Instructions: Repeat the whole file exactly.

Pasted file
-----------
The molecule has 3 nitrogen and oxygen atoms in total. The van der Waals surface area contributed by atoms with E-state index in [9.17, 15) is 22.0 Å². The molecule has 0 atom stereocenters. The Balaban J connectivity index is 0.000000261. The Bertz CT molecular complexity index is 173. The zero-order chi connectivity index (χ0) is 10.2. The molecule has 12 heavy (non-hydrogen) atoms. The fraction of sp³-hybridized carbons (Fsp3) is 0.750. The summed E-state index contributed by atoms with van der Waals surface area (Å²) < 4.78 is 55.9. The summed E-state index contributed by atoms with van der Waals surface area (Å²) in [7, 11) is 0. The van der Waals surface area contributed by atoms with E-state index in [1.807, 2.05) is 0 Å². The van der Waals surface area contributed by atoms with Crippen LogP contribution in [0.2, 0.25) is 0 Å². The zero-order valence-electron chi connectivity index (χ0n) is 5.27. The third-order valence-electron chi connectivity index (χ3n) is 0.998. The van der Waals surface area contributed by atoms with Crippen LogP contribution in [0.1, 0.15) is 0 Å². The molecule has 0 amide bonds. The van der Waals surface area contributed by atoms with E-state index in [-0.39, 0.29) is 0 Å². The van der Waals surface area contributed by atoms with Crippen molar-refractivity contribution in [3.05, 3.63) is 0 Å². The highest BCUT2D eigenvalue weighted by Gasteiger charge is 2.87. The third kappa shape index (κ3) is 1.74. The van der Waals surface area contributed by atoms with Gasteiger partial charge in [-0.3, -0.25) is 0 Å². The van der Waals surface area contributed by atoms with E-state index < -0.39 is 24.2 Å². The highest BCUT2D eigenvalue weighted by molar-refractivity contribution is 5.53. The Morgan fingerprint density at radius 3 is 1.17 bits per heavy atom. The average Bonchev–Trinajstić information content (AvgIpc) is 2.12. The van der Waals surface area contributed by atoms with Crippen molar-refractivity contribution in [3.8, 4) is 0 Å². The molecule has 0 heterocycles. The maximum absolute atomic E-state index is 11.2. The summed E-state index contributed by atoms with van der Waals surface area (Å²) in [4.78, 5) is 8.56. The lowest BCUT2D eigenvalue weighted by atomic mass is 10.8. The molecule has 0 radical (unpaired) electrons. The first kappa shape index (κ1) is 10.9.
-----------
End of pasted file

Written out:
The molecule has 3 nitrogen and oxygen atoms in total. The van der Waals surface area contributed by atoms with E-state index in [9.17, 15) is 22.0 Å². The molecule has 0 atom stereocenters. The Balaban J connectivity index is 0.000000261. The Bertz CT molecular complexity index is 173. The zero-order chi connectivity index (χ0) is 10.2. The molecule has 12 heavy (non-hydrogen) atoms. The fraction of sp³-hybridized carbons (Fsp3) is 0.750. The summed E-state index contributed by atoms with van der Waals surface area (Å²) < 4.78 is 55.9. The summed E-state index contributed by atoms with van der Waals surface area (Å²) in [7, 11) is 0. The van der Waals surface area contributed by atoms with E-state index in [1.807, 2.05) is 0 Å². The van der Waals surface area contributed by atoms with Crippen LogP contribution in [0.2, 0.25) is 0 Å². The zero-order valence-electron chi connectivity index (χ0n) is 5.27. The third-order valence-electron chi connectivity index (χ3n) is 0.998. The van der Waals surface area contributed by atoms with Crippen LogP contribution in [0.1, 0.15) is 0 Å². The molecule has 0 amide bonds. The van der Waals surface area contributed by atoms with E-state index in [-0.39, 0.29) is 0 Å². The van der Waals surface area contributed by atoms with Crippen molar-refractivity contribution in [3.05, 3.63) is 0 Å². The highest BCUT2D eigenvalue weighted by Gasteiger charge is 2.87. The third kappa shape index (κ3) is 1.74. The van der Waals surface area contributed by atoms with Gasteiger partial charge in [-0.3, -0.25) is 0 Å². The van der Waals surface area contributed by atoms with E-state index < -0.39 is 24.2 Å². The highest BCUT2D eigenvalue weighted by molar-refractivity contribution is 5.53. The Morgan fingerprint density at radius 3 is 1.17 bits per heavy atom. The average Bonchev–Trinajstić information content (AvgIpc) is 2.12. The van der Waals surface area contributed by atoms with Crippen molar-refractivity contribution in [3.8, 4) is 0 Å². The molecule has 0 heterocycles. The maximum absolute atomic E-state index is 11.2. The summed E-state index contributed by atoms with van der Waals surface area (Å²) in [4.78, 5) is 8.56. The lowest BCUT2D eigenvalue weighted by atomic mass is 10.8. The molecule has 0 radical (unpaired) electrons. The first kappa shape index (κ1) is 10.9.